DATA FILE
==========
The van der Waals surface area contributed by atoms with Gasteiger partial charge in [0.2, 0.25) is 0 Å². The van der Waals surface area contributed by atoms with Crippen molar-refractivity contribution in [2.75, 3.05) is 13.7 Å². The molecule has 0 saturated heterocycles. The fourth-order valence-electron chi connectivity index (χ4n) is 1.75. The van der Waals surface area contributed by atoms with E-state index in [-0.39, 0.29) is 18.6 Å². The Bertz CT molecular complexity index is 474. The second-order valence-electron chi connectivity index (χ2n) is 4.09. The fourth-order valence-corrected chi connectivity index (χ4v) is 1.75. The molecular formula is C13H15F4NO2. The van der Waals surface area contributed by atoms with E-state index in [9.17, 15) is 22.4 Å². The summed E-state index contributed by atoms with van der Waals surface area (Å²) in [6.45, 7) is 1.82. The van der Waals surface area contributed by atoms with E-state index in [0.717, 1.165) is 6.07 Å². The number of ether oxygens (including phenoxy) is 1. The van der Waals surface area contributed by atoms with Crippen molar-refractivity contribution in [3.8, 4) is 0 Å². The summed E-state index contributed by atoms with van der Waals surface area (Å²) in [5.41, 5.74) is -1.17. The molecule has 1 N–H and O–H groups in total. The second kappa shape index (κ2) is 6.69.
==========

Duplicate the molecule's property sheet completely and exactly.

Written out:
The van der Waals surface area contributed by atoms with Gasteiger partial charge in [0.2, 0.25) is 0 Å². The van der Waals surface area contributed by atoms with Crippen molar-refractivity contribution in [2.75, 3.05) is 13.7 Å². The molecule has 0 saturated heterocycles. The fourth-order valence-electron chi connectivity index (χ4n) is 1.75. The van der Waals surface area contributed by atoms with E-state index in [-0.39, 0.29) is 18.6 Å². The Bertz CT molecular complexity index is 474. The second-order valence-electron chi connectivity index (χ2n) is 4.09. The fourth-order valence-corrected chi connectivity index (χ4v) is 1.75. The molecular formula is C13H15F4NO2. The van der Waals surface area contributed by atoms with E-state index in [9.17, 15) is 22.4 Å². The summed E-state index contributed by atoms with van der Waals surface area (Å²) in [6.45, 7) is 1.82. The van der Waals surface area contributed by atoms with E-state index in [0.717, 1.165) is 6.07 Å². The number of ether oxygens (including phenoxy) is 1. The van der Waals surface area contributed by atoms with Crippen molar-refractivity contribution in [3.8, 4) is 0 Å². The summed E-state index contributed by atoms with van der Waals surface area (Å²) in [5.41, 5.74) is -1.17. The molecule has 1 N–H and O–H groups in total. The second kappa shape index (κ2) is 6.69.